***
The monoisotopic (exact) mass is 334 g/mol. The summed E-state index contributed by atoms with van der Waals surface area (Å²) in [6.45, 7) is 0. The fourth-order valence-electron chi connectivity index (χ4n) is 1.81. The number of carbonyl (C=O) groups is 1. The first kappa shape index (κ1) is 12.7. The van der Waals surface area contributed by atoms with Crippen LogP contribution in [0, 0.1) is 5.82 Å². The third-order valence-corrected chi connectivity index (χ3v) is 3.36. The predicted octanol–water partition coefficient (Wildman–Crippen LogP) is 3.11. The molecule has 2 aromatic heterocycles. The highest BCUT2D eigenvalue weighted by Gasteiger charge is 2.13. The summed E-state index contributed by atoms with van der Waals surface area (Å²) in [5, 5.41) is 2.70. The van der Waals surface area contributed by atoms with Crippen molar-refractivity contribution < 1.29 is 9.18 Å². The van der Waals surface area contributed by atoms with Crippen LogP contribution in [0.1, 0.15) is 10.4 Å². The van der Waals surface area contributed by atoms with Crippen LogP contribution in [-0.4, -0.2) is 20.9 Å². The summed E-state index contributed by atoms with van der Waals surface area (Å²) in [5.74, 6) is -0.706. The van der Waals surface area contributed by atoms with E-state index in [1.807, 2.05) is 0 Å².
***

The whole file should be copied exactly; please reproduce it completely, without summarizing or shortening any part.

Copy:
The monoisotopic (exact) mass is 334 g/mol. The summed E-state index contributed by atoms with van der Waals surface area (Å²) in [6.45, 7) is 0. The fourth-order valence-electron chi connectivity index (χ4n) is 1.81. The number of carbonyl (C=O) groups is 1. The first kappa shape index (κ1) is 12.7. The van der Waals surface area contributed by atoms with Crippen LogP contribution in [0, 0.1) is 5.82 Å². The third-order valence-corrected chi connectivity index (χ3v) is 3.36. The predicted octanol–water partition coefficient (Wildman–Crippen LogP) is 3.11. The molecule has 2 aromatic heterocycles. The highest BCUT2D eigenvalue weighted by Gasteiger charge is 2.13. The summed E-state index contributed by atoms with van der Waals surface area (Å²) in [5, 5.41) is 2.70. The van der Waals surface area contributed by atoms with Crippen molar-refractivity contribution < 1.29 is 9.18 Å². The van der Waals surface area contributed by atoms with Crippen LogP contribution in [0.1, 0.15) is 10.4 Å². The van der Waals surface area contributed by atoms with Crippen LogP contribution in [-0.4, -0.2) is 20.9 Å². The summed E-state index contributed by atoms with van der Waals surface area (Å²) in [5.74, 6) is -0.706. The van der Waals surface area contributed by atoms with E-state index in [1.807, 2.05) is 0 Å².